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Horse Speak: The Equine-Human Translation Guide from Traflagar Square Books

by Sharon Wilsie and Gretchen Vogel
This excerpt is reprinted with permission from Trafalgar Square Books.

Humans greet each other with a formal handshake the first time they meet, and horses have a similar system. The Greeting Ritual is the basic platform I have created to teach humans how Conversations with horses can exist.

The Greeting Ritual consists of three separate moments in which horses that are meeting touch noses on the Greeting Button. The speed at which they may perform these three touches varies from lightning-fast to very slow. The reason for three official touches is simple: there is much to say in a first, formal greeting, and it takes two subsequent touches to sort it all out. Plus, I find that horses learn about the world around them in processes of three or more.

First Touch: Formal Greeting, “Hello,” and Copycat

A horse’s pecking order is different from a dog’s, for example, because horses are concerned with how to run and move together in case of emergency. In a horse’s world, any moment could bring danger, and the more alpha a horse is in pecking order, the more responsible that horse is for fending off attackers. In dog psychology, the alpha dog calls the shots, but in horse psychology, to lead is to be responsible for the welfare of those that are weaker. The only difference in horse social order occurs between stallions. A herd is typically made up of grandmothers, aunts, mothers, and daughters. There is one dominant stallion, and he not only guards his ladies from other rogue stallions, but from mountain lions, wolves, and bears. Stallions that have no mares band together in bachelor herds, and although they can enjoy some rowdy play, they tend to develop strong emotional bonds with each other and follow the same herd dynamics as any other herd.

Domestic horses are bought and sold and moved from barn to barn, and have to deal with new herd members often. Sometimes they are not turned out directly with other horses and can only socialize over a fence, if at all. But the formal Greeting Ritual remains essential for horses who are just meeting each other to be able to sort out who will tell who what to do.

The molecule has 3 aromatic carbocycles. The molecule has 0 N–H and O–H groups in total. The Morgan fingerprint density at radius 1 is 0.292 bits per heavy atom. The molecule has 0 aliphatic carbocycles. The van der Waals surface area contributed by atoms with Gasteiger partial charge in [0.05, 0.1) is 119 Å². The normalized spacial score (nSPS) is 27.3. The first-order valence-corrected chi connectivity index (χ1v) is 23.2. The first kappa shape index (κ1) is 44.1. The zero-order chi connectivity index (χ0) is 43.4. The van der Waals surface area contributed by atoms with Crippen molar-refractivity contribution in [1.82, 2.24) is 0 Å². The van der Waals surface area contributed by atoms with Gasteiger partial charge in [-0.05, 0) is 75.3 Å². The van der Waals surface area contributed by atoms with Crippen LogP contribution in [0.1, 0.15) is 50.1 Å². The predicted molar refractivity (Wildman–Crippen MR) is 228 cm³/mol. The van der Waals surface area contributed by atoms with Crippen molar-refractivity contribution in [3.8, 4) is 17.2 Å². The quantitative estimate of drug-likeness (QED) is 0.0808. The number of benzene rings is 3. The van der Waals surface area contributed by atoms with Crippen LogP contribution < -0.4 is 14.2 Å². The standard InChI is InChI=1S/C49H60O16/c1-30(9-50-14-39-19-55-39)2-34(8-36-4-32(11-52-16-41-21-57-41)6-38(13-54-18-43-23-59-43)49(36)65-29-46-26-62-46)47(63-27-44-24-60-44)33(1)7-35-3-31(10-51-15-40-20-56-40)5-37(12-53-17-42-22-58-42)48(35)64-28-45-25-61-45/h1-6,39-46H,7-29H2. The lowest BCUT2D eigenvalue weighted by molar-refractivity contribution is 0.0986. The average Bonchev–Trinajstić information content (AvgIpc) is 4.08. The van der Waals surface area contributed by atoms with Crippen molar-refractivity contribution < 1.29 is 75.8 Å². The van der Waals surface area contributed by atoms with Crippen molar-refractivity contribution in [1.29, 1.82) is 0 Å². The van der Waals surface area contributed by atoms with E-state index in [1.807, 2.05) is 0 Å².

The First Touch is much like a formal human handshake. It is the “Hello” followed by an immediate question: “Where are you in the pecking order?” Horses size each other up and assess very quickly as much as they can about each other’s herd status. There is much more to it than just calling one “Alpha,” because a healthy herd has many diverse roles that get played out: the “Peacemaker,” the “Bully,” the “Sentry,” and the “Joker,” to name a few.

Horse Speak: The Equine-Human Translation Guide

Immediately after the first nose touch, one horse will make a move in one direction or the other, which can be as subtle as a shift of the head position. The question is: “If I want to go that way, will you follow?” I call this Copycat, because in a friendly exchange, one horse will Copycat the other’s movement to indicate, “Yes, I will follow you.”

Second Touch: Getting to Know You and Copycat

After the delicate first encounter, there will be a second nose touch, usually with a deep inhale. This touch is a getting-to-know-you breath and will usually be accompanied by another Copycat gesture to confirm the leader/follower roles.

This step can be performed slowly or very quickly depending on the personalities of the horses.

Third Touch: What’s Next?

Now the third and final nose touch can occur. This touch is the lead to other avenues of contact or the opportunity for the horses to break contact and go their separate ways. The Third Touch is important and in a superfast greeting ritual—such as may be likely to occur between two highly charged horses—this final straw can erupt into squealing, striking, or other displays of contest or play. However, in relaxed horses this touch leads to the other Gs: Going Somewhere, Grooming, or even Gone. This is when the peaceful herd dynamic that horses desire most starts to emerge.

Horse Speak - The Equine-Human Translation Guide

Luckily for us, horses seem to be impressed when humans figure out to extend their knuckles in one “Hello” touch, and they are happy to welcome us into their world even without the entire formal Greeting Ritual. However, when a person can perform the whole Greeting Ritual, there is so much information exchanged that both parties will feel a much more intimate and intense understanding of each other.

Conversation: Greeting Ritual 1

1 Knuckle Touch to the horse’s Greeting Button to say, “Hello,” followed by an obvious turn to the side to see if the horse will Copycat your movement and offer to be your follower. The Knuckle Touch should be made with your hand in a soft fist, knuckles up.

2 A second Knuckle Touch to say, “Getting to know you!” followed by one more turn to the side to confirm the horse will offer to follow you.

3 A third Knuckle Touch to say, “What’s next?” with soft breathing. This could lead to you going somewhere together, grooming, or separating peacefully. The third touch is where the next level of Conversation begins. This is also where some inherent differences in what humans and horses value can lead to misinterpretations of actions.

Excerpt from Horse Speak: The Equine-Human Translation Guide by Sharon Wilsie and Gretchen Vogel reprinted with permission from Trafalgar Square Books at, a small company based on a farm in rural Vermont. For more information about Horse Speak or authors Sharon Wilsie and Gretchen Vogel, contact: Rebecca Didier | Trafalgar Square Books Email: Phone: 800.423.4525

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